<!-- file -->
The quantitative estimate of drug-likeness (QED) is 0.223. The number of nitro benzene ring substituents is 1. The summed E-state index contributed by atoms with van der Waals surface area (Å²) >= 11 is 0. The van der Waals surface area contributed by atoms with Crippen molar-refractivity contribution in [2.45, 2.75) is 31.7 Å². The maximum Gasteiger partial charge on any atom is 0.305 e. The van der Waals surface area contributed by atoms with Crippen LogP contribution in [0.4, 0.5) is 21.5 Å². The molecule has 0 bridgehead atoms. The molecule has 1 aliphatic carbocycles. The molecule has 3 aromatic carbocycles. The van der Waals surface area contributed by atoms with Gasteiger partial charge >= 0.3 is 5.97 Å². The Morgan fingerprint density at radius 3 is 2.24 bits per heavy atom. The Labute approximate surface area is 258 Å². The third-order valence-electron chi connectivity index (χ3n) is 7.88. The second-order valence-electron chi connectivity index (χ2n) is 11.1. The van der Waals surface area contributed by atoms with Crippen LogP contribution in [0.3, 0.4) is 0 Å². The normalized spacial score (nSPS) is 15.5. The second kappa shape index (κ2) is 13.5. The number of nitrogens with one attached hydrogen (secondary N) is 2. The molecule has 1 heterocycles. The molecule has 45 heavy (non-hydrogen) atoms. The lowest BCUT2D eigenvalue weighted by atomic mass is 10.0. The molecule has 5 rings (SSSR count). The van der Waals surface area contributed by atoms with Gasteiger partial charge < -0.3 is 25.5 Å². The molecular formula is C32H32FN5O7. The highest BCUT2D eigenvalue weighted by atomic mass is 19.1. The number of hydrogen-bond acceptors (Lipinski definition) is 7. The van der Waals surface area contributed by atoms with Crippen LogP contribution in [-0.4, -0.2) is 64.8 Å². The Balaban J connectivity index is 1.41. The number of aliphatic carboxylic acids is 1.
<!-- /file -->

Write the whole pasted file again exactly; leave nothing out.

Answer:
The quantitative estimate of drug-likeness (QED) is 0.223. The number of nitro benzene ring substituents is 1. The summed E-state index contributed by atoms with van der Waals surface area (Å²) >= 11 is 0. The van der Waals surface area contributed by atoms with Crippen molar-refractivity contribution in [2.45, 2.75) is 31.7 Å². The maximum Gasteiger partial charge on any atom is 0.305 e. The van der Waals surface area contributed by atoms with Crippen LogP contribution in [0.4, 0.5) is 21.5 Å². The molecule has 0 bridgehead atoms. The molecule has 1 aliphatic carbocycles. The molecule has 3 aromatic carbocycles. The van der Waals surface area contributed by atoms with Gasteiger partial charge >= 0.3 is 5.97 Å². The Morgan fingerprint density at radius 3 is 2.24 bits per heavy atom. The Labute approximate surface area is 258 Å². The third-order valence-electron chi connectivity index (χ3n) is 7.88. The second-order valence-electron chi connectivity index (χ2n) is 11.1. The van der Waals surface area contributed by atoms with Crippen LogP contribution in [0.3, 0.4) is 0 Å². The normalized spacial score (nSPS) is 15.5. The second kappa shape index (κ2) is 13.5. The number of nitrogens with one attached hydrogen (secondary N) is 2. The molecule has 1 heterocycles. The molecule has 45 heavy (non-hydrogen) atoms. The lowest BCUT2D eigenvalue weighted by atomic mass is 10.0. The molecule has 5 rings (SSSR count). The van der Waals surface area contributed by atoms with Gasteiger partial charge < -0.3 is 25.5 Å². The molecular formula is C32H32FN5O7. The highest BCUT2D eigenvalue weighted by atomic mass is 19.1. The number of hydrogen-bond acceptors (Lipinski definition) is 7. The van der Waals surface area contributed by atoms with Crippen LogP contribution in [-0.4, -0.2) is 64.8 Å². The Balaban J connectivity index is 1.41. The number of aliphatic carboxylic acids is 1.